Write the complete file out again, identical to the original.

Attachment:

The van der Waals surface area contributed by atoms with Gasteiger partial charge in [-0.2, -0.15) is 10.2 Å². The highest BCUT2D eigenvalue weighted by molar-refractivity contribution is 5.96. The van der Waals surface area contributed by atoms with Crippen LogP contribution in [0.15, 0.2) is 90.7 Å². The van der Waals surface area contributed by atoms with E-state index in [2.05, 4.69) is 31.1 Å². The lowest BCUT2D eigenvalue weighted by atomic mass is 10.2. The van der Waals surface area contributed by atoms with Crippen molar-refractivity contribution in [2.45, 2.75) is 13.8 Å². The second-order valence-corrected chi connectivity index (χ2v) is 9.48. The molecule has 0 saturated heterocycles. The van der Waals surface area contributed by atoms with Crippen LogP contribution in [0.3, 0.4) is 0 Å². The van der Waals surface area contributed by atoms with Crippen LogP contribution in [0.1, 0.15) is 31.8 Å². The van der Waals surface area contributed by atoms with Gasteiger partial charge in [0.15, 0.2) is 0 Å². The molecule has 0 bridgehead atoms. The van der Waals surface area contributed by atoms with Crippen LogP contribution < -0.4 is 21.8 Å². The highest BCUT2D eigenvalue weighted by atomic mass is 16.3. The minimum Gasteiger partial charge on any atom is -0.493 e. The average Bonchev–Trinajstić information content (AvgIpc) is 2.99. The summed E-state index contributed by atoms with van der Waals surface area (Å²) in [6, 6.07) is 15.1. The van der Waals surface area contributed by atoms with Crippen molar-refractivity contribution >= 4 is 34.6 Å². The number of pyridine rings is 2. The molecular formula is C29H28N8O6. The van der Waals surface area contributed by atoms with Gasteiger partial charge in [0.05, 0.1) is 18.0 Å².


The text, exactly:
The van der Waals surface area contributed by atoms with Gasteiger partial charge in [-0.2, -0.15) is 10.2 Å². The highest BCUT2D eigenvalue weighted by molar-refractivity contribution is 5.96. The van der Waals surface area contributed by atoms with Crippen LogP contribution in [0.15, 0.2) is 90.7 Å². The van der Waals surface area contributed by atoms with E-state index in [2.05, 4.69) is 31.1 Å². The lowest BCUT2D eigenvalue weighted by atomic mass is 10.2. The van der Waals surface area contributed by atoms with Crippen molar-refractivity contribution in [2.45, 2.75) is 13.8 Å². The second-order valence-corrected chi connectivity index (χ2v) is 9.48. The molecule has 0 saturated heterocycles. The van der Waals surface area contributed by atoms with Crippen LogP contribution in [0.3, 0.4) is 0 Å². The van der Waals surface area contributed by atoms with Crippen LogP contribution in [0.1, 0.15) is 31.8 Å². The van der Waals surface area contributed by atoms with Gasteiger partial charge in [0.15, 0.2) is 0 Å². The molecule has 0 bridgehead atoms. The van der Waals surface area contributed by atoms with Crippen LogP contribution < -0.4 is 21.8 Å². The highest BCUT2D eigenvalue weighted by atomic mass is 16.3. The minimum Gasteiger partial charge on any atom is -0.493 e. The average Bonchev–Trinajstić information content (AvgIpc) is 2.99. The summed E-state index contributed by atoms with van der Waals surface area (Å²) in [6, 6.07) is 15.1. The van der Waals surface area contributed by atoms with Crippen molar-refractivity contribution >= 4 is 34.6 Å². The number of pyridine rings is 2. The molecular formula is C29H28N8O6. The van der Waals surface area contributed by atoms with Gasteiger partial charge in [0.05, 0.1) is 18.0 Å².